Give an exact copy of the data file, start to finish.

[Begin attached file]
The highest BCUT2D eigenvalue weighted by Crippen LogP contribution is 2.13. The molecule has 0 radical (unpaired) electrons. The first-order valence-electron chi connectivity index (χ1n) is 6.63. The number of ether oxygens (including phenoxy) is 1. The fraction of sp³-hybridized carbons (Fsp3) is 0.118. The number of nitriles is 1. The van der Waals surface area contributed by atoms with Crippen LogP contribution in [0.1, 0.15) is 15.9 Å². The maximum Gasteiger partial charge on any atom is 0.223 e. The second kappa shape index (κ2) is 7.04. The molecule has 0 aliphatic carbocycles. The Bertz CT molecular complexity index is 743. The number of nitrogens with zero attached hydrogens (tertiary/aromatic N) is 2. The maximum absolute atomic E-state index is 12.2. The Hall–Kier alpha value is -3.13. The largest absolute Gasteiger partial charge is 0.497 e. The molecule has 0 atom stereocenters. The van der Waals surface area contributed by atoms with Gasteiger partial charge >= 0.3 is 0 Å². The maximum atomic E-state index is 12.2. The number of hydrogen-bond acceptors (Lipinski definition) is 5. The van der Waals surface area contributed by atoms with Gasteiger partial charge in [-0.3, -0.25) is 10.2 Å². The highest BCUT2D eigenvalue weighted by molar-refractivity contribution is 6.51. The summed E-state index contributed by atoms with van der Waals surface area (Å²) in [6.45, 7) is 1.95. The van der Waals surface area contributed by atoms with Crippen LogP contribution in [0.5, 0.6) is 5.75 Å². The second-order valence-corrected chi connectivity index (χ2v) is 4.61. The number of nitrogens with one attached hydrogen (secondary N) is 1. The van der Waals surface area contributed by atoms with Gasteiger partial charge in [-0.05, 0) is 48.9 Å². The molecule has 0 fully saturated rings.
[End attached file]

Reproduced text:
The highest BCUT2D eigenvalue weighted by Crippen LogP contribution is 2.13. The molecule has 0 radical (unpaired) electrons. The first-order valence-electron chi connectivity index (χ1n) is 6.63. The number of ether oxygens (including phenoxy) is 1. The fraction of sp³-hybridized carbons (Fsp3) is 0.118. The number of nitriles is 1. The van der Waals surface area contributed by atoms with Crippen LogP contribution in [0.1, 0.15) is 15.9 Å². The maximum Gasteiger partial charge on any atom is 0.223 e. The second kappa shape index (κ2) is 7.04. The molecule has 0 aliphatic carbocycles. The Bertz CT molecular complexity index is 743. The number of nitrogens with zero attached hydrogens (tertiary/aromatic N) is 2. The maximum absolute atomic E-state index is 12.2. The Hall–Kier alpha value is -3.13. The largest absolute Gasteiger partial charge is 0.497 e. The molecule has 0 atom stereocenters. The van der Waals surface area contributed by atoms with Gasteiger partial charge >= 0.3 is 0 Å². The maximum atomic E-state index is 12.2. The number of hydrogen-bond acceptors (Lipinski definition) is 5. The van der Waals surface area contributed by atoms with Gasteiger partial charge in [-0.3, -0.25) is 10.2 Å². The highest BCUT2D eigenvalue weighted by molar-refractivity contribution is 6.51. The summed E-state index contributed by atoms with van der Waals surface area (Å²) in [6.45, 7) is 1.95. The van der Waals surface area contributed by atoms with Crippen LogP contribution in [0.5, 0.6) is 5.75 Å². The second-order valence-corrected chi connectivity index (χ2v) is 4.61. The number of nitrogens with one attached hydrogen (secondary N) is 1. The van der Waals surface area contributed by atoms with Gasteiger partial charge in [-0.05, 0) is 48.9 Å². The molecule has 0 fully saturated rings.